Jim Chatters Presents Naia’s Hard Life at Society for American Archaeology Meeting

During Jim Chatters’ presentation on March 26, NPA members and guests got an exclusive sneak preview of new discoveries coming out the Hoyo Negro underwater cave in Mexico, including some information that can’t be discussed pending formal scientific publication. One of topics that can be mentioned now was how X-rays of the bone structure of the teenage girl Naia’s skeleton reveal a hard life, with periods of nutritional stress, and evidence of pregnancy and injuries. On March 30, a few days after his NPA presentation, Chatters gave a more technical version of the Naia story at the 2017 meeting of the Society for American Archaeology in Vancouver, Canada, as reported in the journal Nature and elsewhere.  

http://www.nature.com/news/ancient-bones-reveal-girl-s-tough-life-in-early-americas-1.21753

https://phys.org/news/2017-03-early-americas-girl-naia-young.html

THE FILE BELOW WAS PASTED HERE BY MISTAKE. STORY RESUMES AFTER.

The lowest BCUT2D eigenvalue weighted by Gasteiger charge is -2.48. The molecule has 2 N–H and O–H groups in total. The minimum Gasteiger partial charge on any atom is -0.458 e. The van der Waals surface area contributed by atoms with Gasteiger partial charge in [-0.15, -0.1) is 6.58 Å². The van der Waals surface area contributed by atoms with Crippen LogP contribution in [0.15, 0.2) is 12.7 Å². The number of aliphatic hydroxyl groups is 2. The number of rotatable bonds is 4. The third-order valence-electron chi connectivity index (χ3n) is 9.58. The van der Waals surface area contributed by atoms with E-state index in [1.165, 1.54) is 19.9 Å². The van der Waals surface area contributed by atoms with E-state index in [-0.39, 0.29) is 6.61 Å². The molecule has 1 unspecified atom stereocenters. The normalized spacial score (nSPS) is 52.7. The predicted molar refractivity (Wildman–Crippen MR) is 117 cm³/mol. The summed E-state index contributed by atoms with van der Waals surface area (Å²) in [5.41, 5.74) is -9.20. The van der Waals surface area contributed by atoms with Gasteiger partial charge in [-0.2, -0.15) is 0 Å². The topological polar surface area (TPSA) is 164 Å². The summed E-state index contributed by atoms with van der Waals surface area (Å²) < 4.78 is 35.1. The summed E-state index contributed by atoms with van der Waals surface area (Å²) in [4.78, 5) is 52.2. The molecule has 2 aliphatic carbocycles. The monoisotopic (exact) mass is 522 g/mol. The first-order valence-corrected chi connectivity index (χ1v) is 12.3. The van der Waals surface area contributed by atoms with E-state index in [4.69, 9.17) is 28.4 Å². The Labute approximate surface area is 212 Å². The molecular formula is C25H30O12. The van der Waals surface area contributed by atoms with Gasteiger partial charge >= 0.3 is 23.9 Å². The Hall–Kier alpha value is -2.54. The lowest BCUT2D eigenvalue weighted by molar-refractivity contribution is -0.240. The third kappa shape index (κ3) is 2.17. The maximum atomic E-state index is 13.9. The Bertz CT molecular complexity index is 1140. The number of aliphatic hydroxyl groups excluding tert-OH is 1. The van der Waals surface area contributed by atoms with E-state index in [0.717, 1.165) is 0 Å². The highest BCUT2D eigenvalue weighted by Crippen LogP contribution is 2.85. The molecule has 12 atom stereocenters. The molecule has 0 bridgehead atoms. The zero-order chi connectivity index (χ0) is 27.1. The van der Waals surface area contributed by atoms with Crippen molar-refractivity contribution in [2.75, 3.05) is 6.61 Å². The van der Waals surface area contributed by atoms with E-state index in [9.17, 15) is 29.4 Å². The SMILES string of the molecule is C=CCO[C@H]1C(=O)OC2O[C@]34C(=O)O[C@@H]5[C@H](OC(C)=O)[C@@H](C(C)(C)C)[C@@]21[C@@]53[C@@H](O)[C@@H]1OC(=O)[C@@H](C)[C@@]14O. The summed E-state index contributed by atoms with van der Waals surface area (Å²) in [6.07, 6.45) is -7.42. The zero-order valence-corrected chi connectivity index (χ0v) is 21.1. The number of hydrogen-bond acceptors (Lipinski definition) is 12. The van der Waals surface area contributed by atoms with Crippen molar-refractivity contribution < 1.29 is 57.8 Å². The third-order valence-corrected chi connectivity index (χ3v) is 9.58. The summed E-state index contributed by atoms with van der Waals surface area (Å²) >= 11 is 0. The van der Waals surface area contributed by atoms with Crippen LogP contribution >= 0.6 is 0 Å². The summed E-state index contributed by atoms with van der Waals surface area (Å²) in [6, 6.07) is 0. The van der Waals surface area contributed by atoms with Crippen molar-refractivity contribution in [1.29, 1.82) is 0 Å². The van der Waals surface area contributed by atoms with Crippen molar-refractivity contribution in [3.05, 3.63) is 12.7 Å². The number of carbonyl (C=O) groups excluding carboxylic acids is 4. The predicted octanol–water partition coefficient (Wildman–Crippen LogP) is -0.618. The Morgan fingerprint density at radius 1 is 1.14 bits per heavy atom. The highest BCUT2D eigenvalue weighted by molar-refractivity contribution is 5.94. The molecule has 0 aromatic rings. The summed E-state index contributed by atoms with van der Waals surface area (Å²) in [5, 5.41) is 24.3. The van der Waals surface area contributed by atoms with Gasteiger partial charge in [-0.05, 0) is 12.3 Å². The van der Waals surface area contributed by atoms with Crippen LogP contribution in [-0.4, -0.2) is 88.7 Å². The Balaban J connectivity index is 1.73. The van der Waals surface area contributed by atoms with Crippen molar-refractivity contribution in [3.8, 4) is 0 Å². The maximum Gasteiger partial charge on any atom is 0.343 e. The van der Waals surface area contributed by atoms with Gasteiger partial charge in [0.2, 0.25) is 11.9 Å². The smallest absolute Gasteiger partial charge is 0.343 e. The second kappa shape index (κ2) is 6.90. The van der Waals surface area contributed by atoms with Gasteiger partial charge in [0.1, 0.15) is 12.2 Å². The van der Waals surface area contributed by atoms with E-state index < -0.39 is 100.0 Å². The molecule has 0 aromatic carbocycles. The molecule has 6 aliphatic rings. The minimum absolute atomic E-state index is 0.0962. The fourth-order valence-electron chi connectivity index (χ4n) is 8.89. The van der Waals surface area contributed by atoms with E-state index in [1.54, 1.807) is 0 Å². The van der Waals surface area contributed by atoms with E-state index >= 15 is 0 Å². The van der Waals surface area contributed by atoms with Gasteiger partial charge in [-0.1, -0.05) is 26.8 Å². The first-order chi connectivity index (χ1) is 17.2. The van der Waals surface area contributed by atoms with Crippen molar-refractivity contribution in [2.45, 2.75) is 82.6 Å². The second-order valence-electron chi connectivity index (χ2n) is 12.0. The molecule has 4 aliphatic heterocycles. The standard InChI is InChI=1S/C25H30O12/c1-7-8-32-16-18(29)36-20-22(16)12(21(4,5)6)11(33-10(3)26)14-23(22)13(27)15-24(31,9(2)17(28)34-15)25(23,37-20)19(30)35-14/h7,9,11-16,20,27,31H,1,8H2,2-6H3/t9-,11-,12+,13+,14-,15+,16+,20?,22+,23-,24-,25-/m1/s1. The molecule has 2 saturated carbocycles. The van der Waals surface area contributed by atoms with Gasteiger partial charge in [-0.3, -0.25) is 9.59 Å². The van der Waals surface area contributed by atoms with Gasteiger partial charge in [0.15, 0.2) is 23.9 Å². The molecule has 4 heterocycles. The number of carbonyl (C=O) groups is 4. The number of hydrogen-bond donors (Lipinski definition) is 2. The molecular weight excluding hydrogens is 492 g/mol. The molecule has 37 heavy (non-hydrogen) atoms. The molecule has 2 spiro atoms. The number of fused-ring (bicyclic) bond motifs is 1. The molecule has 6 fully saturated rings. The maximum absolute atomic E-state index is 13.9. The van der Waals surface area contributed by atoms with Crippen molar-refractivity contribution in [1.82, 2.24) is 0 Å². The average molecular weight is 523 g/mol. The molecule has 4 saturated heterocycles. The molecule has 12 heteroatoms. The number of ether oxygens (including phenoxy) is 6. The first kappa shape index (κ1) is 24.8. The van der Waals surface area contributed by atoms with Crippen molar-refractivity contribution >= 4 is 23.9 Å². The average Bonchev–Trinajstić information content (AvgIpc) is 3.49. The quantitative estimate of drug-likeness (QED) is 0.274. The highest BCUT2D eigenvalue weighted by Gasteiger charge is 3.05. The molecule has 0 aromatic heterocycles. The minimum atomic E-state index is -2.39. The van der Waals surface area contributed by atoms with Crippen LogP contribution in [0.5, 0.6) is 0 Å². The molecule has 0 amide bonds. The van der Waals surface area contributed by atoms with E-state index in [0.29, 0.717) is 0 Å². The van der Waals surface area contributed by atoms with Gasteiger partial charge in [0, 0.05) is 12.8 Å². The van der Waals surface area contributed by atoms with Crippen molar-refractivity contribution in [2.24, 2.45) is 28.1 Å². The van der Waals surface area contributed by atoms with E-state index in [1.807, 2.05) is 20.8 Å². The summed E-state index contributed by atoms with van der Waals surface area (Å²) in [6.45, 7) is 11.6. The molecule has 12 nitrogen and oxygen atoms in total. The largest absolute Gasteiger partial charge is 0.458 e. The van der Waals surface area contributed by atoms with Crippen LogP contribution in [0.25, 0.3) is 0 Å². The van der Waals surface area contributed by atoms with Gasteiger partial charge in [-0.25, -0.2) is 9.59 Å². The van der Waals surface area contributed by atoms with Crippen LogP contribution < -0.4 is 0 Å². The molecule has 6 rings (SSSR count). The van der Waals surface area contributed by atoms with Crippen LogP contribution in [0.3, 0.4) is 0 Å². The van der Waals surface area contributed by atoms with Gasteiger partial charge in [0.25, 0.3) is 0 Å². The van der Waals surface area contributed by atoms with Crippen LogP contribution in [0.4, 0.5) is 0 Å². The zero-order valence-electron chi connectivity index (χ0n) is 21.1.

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From the abstract for his talk as posted online:

“The Life of the Adolescent Paleoindian Female from Hoyo Negro, Quintana Roo, Mexico

Cave divers discovered remains of an adolescent human female in an immense, submerged chamber of the Sac Actun cave system in 2007. Until recently, her remains had only been studied from photographs, photo-based 3D models, and minimal sampling. Now her skeleton has been removed from the cave, conserved, and subjected to bioarchaeological, chemical, and histomorphological analysis. Her unusually complete and well-preserved skeleton, a rarity for late Pleistocene females in the Americas, provides striking insights into the lives of women among the earliest Americans. Naia, as she is known, had endured a healed spiral forearm fracture—a potential indicator of rough handling—and died between 15 and 17 years of age, having suffered a period of intense metabolic stress in the last months of her life. Radiographs and macroscopic analysis reveal numerous, strongly patterned Harris lines in her long bones, carious lesions, moderate LEH, malocclusion, dental crowding, and delayed development of the mandible, demonstrating that she struggled to maintain a stable protein supply and providing strong hints about the nature of Paleoindian subsistence in Central America. Dated between 13,000 and 12,000 cal BP, Naia’s remains join the few other early females to suggest that America’s first women led short, difficult lives.”

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